(Page 1 of website guidance)
About lone working
How to get permission for lone work
The steps to follow, with summary flowchart
Guide to completing risk assessment
People at risk
Lone working approval form
Lone working risk assessment form
About lone working
The main principle for lone workers is that they should not be at more risk when working alone than working with other employees. Therefore employees should be kept out of situations where risks are increased due to working on their own.
Lone working has as many variations as normal work, and countless controls (from simple „log in & out‟ books through to „permit to work‟ systems). It is impossible to
cover every eventuality in this document so instead a safe working system should be implemented which is appropriate to the risk levels.
Permission for lone working
It is important to get permission for lone working because of the potential increase in risks. If lone working is being considered or has been noted as occurring, a number of steps should be followed before the work can be authorised. The following guidelines and flowchart will take you through the process of getting authorisation for your lone work.
(Page 2 of website guidance)
How to get permission for lone work
1 - Lone working situation is identified or is being 1. Anyone who needs to work alone must get permission considered from their line manager. This applies to everyone in the University, whether employee, student, visitor, contractor etc.
2 - Has No Prohibit lone working permission 2. When a line manager gets a request for permission to activity been undertake lone working, they must complete a risk obtained? assessment and identify any control measures required for
the applicant to work alone with safety. Yes • Approval granted or rejected
3. The line manager must then seek written permission from 3 - Has a risk No the head of school or service and inform the applicant of Prohibit lone working assessment the decision. Where lone working is authorised, they must activity been
completed? ensure the necessary control measures have been • Is lone worker at additional risk? implemented. Monitor • Is training required? and Yes • Is the lone worker competent? review • Have you considered supervision? 4. If a lone working activity is carried out regularly over an • Emergency procedures? extended period, the line manager must monitor the 4 - Have the No efficiency of the control measures and review them Prohibit lone working controls been activity implemented? frequently. Appropriate monitoring regimes depend on the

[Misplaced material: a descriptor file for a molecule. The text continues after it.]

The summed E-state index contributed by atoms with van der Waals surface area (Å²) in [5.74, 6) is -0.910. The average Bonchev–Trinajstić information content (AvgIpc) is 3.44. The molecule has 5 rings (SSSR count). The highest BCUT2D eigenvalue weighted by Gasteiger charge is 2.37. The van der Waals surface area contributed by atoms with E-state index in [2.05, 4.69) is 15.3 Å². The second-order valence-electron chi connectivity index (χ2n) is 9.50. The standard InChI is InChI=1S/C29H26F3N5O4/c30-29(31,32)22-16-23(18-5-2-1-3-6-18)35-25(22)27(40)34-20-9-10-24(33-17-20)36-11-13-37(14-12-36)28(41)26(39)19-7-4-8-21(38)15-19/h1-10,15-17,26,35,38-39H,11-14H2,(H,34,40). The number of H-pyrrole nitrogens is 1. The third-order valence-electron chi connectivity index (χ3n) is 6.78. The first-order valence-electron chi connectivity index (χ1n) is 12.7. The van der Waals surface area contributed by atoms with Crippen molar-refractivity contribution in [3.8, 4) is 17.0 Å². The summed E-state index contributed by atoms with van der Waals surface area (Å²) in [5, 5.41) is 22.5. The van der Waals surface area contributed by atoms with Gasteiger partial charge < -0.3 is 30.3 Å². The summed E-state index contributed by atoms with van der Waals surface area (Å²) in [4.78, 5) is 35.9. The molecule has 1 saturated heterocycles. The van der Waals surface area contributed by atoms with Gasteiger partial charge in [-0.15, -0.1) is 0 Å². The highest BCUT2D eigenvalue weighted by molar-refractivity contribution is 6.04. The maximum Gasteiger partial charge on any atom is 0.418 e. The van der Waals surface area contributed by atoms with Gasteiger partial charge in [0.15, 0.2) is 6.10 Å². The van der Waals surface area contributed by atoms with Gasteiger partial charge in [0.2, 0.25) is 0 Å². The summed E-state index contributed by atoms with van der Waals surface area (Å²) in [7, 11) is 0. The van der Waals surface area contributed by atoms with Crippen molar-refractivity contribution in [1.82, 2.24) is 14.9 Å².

risk factor but might range from periodic visits,
• Physical safeguards implementing “permits to work” or CCTV observation.
• System of work Yes • Training 5. Finally, a list of work activities that are NOT suitable for • Supervision or monitoring
5 - Has the risk lone working (e.g. work with toxins, pathogens, high power No Prohibit lone working been lasers etc.) should be established by the faculty, school or activity controlled? service. The activities should then be documented and
reported to staff to ensure they are never carried out by • Is lone worker at greater risk than lone workers. those that work with colleagues? Yes
6 - Lone working may be 6. By following these points you can ensue lone workers are carried out as safe as possible.
(Page 3 of website guidance)
Guide to completing a risk assessment
The lone worker and their line manager should undertake the risk assessment as a collaborative exercise. The agreed safe working procedures must be recorded and communicated to everyone who may be required to work alone, and any colleagues who have a role to play in ensuring their safety. This section details what to consider when carrying out a risk assessment for lone working.
; Risk assessments should establish the following:
o Whether the work can be done safely by a lone person
o What arrangements are required to ensure a lone worker is not
exposed to a greater risk than those who work together
This includes the conditions where lone working is permitted, the scope of work
permitted and the arrangements necessary to ensure the safety of the lone
; Risk assessments involve the following steps:
1. Identify the hazards
2. Identify people who may be affected
3. Identify suitable controls
4. Record the assessment
You can get a lone working approval form and a risk assessment form at the end of
The following table contains some key questions to consider when identifying the specific hazards of lone working. You should bear them in mind when undertaking a suitable and sufficient risk assessment.
Does the workplace present a special Due to the environment, location,
risk to a lone worker? contents, unfamiliarity etc.
Equipment, process, substances, Does the activity present a special risk location, time, members of public, to a lone worker? handling cash etc.
Is there a safe way in and out for one In the course of normal work and in the
person? event of an emergency etc.
Can the equipment be adequately Manual handling, operation of controlled and handled by one essential/emergency controls etc. person?
Can all goods, substances and
materials be safely handled by one Flammables, toxins, pathogens etc.
(Page 4 of website guidance)
Is the working environment Heating, lighting, ventilation etc. appropriate?
Are the welfare facilities adequate and Toilet, washing, drinking water etc. accessible?
Does the lone worker have first aid First aid kit, first aider, eye wash station,
facilities or access to them? etc.
Does the lone worker have access to
a suitable means of communication, Telephone, mobile, radio, inactivity alarm or other means of summoning etc.
assistance if required?
Is there a risk of violence associated Previous history of verbal threats, with the work activity or location? violence, interaction with public, etc.
Maturity, familiarity with procedures, Is the lone worker more at risk due to knowledge and experience, particularly their gender or inexperience? young and new workers
Has the employee received sufficient